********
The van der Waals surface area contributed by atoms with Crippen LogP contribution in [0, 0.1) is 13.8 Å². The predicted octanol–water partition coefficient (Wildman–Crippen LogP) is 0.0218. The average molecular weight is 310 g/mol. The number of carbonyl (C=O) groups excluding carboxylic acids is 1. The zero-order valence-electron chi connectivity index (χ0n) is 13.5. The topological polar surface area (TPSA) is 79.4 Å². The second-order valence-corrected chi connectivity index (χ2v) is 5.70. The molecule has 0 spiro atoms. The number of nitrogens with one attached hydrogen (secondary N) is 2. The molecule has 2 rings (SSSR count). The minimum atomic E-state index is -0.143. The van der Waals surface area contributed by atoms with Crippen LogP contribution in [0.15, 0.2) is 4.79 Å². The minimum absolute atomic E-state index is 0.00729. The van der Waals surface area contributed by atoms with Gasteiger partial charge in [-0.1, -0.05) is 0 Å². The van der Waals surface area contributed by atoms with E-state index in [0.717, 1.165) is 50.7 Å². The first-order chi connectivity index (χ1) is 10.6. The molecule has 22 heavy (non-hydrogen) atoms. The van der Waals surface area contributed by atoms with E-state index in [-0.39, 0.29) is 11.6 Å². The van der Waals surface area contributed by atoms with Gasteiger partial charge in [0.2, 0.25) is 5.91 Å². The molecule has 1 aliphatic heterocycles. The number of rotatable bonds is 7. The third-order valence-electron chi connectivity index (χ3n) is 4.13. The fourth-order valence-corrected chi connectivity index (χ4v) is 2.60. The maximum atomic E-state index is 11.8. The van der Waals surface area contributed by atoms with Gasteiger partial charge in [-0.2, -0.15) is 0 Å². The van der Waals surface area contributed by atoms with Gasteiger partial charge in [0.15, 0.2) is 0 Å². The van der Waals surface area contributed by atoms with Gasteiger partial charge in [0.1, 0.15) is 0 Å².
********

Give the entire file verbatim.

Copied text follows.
The van der Waals surface area contributed by atoms with Crippen LogP contribution in [0, 0.1) is 13.8 Å². The predicted octanol–water partition coefficient (Wildman–Crippen LogP) is 0.0218. The average molecular weight is 310 g/mol. The number of carbonyl (C=O) groups excluding carboxylic acids is 1. The zero-order valence-electron chi connectivity index (χ0n) is 13.5. The topological polar surface area (TPSA) is 79.4 Å². The second-order valence-corrected chi connectivity index (χ2v) is 5.70. The molecule has 0 spiro atoms. The number of nitrogens with one attached hydrogen (secondary N) is 2. The molecule has 2 rings (SSSR count). The minimum atomic E-state index is -0.143. The van der Waals surface area contributed by atoms with Crippen LogP contribution in [0.15, 0.2) is 4.79 Å². The minimum absolute atomic E-state index is 0.00729. The van der Waals surface area contributed by atoms with Gasteiger partial charge in [-0.1, -0.05) is 0 Å². The van der Waals surface area contributed by atoms with E-state index in [0.717, 1.165) is 50.7 Å². The first-order chi connectivity index (χ1) is 10.6. The molecule has 22 heavy (non-hydrogen) atoms. The van der Waals surface area contributed by atoms with E-state index in [-0.39, 0.29) is 11.6 Å². The van der Waals surface area contributed by atoms with Gasteiger partial charge in [0.2, 0.25) is 5.91 Å². The molecule has 1 aliphatic heterocycles. The number of rotatable bonds is 7. The third-order valence-electron chi connectivity index (χ3n) is 4.13. The fourth-order valence-corrected chi connectivity index (χ4v) is 2.60. The maximum atomic E-state index is 11.8. The van der Waals surface area contributed by atoms with Gasteiger partial charge in [-0.2, -0.15) is 0 Å². The van der Waals surface area contributed by atoms with Gasteiger partial charge in [0.15, 0.2) is 0 Å². The van der Waals surface area contributed by atoms with Gasteiger partial charge in [0.1, 0.15) is 0 Å².